|Pollution||Low light emitting paraffin Lanterns are used to light the pathways at night which greatly reduces light pollution while the generator has a sound proof body to reduce on the noise pollution. Generator operation hours are closely monitored for servicing purposes. The room is insulated and a muffler system fixed on the generator system to reduce on sound pollution. The facility has a designate car wash area fixed with an oil interceptor to filter out oils.|
|Environmental conservation||The lodge has managed to set aside 7,500 acre Olarro conservancy in a partnership with the local Masai land owners. Lease payments are made by Olarro Lodge per acre, to the individual land owners. The conservancy is managed by a team of professionals assisted by community game scouts / rangers. The lodge aims at ensuring its operations are as close to carbon neutral as possible by employing renewable forms of energy and eco-friendly activities.
The exclusivity of Olarro Lodge contributes to environmental conservation by limiting the number of guest within hence reducing impact on the environment. Presently, the conservancy has acquired an additional 13 Acres named Olarro South to further enhance their conservation efforts. The lodge contributes conservancy fees of US$40 per guest per night to Olarro Conservancy for conservancy management and wildlife protection.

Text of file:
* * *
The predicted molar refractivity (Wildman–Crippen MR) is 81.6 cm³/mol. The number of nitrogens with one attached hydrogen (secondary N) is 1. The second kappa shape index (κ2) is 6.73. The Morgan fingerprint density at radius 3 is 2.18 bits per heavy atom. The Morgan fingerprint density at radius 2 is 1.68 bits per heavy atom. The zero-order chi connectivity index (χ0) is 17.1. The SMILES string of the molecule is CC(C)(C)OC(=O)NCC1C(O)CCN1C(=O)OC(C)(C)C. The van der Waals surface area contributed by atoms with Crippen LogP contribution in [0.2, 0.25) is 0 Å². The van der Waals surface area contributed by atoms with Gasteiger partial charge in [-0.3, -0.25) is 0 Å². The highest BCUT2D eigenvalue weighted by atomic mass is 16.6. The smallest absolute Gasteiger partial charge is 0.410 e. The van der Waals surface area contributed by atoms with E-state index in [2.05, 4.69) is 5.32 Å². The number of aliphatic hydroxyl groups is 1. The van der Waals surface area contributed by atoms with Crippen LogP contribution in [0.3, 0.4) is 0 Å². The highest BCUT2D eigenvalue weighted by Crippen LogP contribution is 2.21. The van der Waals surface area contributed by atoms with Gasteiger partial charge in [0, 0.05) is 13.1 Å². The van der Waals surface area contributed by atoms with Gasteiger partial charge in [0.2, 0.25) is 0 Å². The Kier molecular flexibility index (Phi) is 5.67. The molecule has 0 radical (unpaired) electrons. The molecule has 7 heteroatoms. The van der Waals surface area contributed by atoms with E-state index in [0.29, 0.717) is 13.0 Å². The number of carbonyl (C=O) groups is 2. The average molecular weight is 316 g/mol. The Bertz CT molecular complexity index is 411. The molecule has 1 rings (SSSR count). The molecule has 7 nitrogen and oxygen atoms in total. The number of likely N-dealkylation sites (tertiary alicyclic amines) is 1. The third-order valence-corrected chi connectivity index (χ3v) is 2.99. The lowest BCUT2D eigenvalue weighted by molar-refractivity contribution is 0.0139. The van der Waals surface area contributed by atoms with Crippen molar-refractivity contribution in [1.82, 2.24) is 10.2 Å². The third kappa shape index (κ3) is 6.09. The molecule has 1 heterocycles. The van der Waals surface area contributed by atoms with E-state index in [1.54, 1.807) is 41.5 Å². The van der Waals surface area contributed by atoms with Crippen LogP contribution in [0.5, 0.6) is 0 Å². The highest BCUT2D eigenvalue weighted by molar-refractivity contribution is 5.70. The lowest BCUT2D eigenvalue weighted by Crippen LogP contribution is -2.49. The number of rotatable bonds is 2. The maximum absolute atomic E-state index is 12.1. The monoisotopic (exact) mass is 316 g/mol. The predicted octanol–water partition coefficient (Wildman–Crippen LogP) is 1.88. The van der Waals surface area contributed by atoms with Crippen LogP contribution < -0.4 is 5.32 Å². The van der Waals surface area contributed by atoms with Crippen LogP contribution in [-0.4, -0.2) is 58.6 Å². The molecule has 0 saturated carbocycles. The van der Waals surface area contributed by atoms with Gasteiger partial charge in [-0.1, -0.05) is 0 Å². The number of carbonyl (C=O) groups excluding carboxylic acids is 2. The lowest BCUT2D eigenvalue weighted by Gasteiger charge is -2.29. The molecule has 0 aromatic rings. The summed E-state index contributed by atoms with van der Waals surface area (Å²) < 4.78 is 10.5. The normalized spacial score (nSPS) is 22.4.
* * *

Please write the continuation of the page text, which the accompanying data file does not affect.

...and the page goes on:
Through Olarro conservancy, the lodge works to enhance Wildlife conservation by maintaining the critical habitats for wildlife migration. The conservancy provides KWS with logistical and material support specifically for tracking and anti-poaching measures. The facility supports the “Mara cheetah Project” collecting data for identification and monitoring of the cats. The project’s goal is to identify behavioural adaptations and assessment of impact of social structure on reproductive success and survival of the cheetah in the protected areas